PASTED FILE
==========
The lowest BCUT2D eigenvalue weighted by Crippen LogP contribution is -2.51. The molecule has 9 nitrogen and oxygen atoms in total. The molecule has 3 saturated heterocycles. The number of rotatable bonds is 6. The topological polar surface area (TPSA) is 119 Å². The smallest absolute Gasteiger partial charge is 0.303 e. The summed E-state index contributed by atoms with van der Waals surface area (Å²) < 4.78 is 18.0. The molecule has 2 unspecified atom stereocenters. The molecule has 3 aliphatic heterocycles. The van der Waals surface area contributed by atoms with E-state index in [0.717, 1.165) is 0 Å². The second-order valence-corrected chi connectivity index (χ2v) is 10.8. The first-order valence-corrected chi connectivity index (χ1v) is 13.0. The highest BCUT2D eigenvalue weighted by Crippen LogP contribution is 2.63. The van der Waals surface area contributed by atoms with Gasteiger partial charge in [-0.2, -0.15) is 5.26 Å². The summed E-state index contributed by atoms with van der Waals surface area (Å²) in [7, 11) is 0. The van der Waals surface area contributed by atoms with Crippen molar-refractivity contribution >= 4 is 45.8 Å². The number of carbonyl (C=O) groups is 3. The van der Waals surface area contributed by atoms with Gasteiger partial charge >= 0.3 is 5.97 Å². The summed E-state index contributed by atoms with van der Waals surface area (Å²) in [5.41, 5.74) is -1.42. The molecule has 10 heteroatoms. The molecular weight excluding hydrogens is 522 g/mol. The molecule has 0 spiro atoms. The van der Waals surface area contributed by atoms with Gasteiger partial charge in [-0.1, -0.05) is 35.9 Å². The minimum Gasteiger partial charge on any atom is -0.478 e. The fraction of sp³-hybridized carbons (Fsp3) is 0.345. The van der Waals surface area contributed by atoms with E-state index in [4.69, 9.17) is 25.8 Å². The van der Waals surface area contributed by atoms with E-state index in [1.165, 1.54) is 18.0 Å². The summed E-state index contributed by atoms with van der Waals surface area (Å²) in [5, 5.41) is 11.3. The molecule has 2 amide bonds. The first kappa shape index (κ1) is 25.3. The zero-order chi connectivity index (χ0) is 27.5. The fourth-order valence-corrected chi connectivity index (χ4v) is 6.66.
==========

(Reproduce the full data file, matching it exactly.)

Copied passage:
The lowest BCUT2D eigenvalue weighted by Crippen LogP contribution is -2.51. The molecule has 9 nitrogen and oxygen atoms in total. The molecule has 3 saturated heterocycles. The number of rotatable bonds is 6. The topological polar surface area (TPSA) is 119 Å². The smallest absolute Gasteiger partial charge is 0.303 e. The summed E-state index contributed by atoms with van der Waals surface area (Å²) < 4.78 is 18.0. The molecule has 2 unspecified atom stereocenters. The molecule has 3 aliphatic heterocycles. The van der Waals surface area contributed by atoms with E-state index in [0.717, 1.165) is 0 Å². The second-order valence-corrected chi connectivity index (χ2v) is 10.8. The first-order valence-corrected chi connectivity index (χ1v) is 13.0. The highest BCUT2D eigenvalue weighted by Crippen LogP contribution is 2.63. The van der Waals surface area contributed by atoms with Gasteiger partial charge in [-0.2, -0.15) is 5.26 Å². The summed E-state index contributed by atoms with van der Waals surface area (Å²) in [7, 11) is 0. The van der Waals surface area contributed by atoms with Crippen molar-refractivity contribution >= 4 is 45.8 Å². The number of carbonyl (C=O) groups is 3. The van der Waals surface area contributed by atoms with Gasteiger partial charge >= 0.3 is 5.97 Å². The summed E-state index contributed by atoms with van der Waals surface area (Å²) in [5.41, 5.74) is -1.42. The molecule has 10 heteroatoms. The molecular weight excluding hydrogens is 522 g/mol. The molecule has 0 spiro atoms. The van der Waals surface area contributed by atoms with Gasteiger partial charge in [-0.1, -0.05) is 35.9 Å². The minimum Gasteiger partial charge on any atom is -0.478 e. The fraction of sp³-hybridized carbons (Fsp3) is 0.345. The van der Waals surface area contributed by atoms with E-state index in [4.69, 9.17) is 25.8 Å². The van der Waals surface area contributed by atoms with E-state index in [1.165, 1.54) is 18.0 Å². The summed E-state index contributed by atoms with van der Waals surface area (Å²) in [5, 5.41) is 11.3. The molecule has 2 amide bonds. The first kappa shape index (κ1) is 25.3. The zero-order chi connectivity index (χ0) is 27.5. The fourth-order valence-corrected chi connectivity index (χ4v) is 6.66.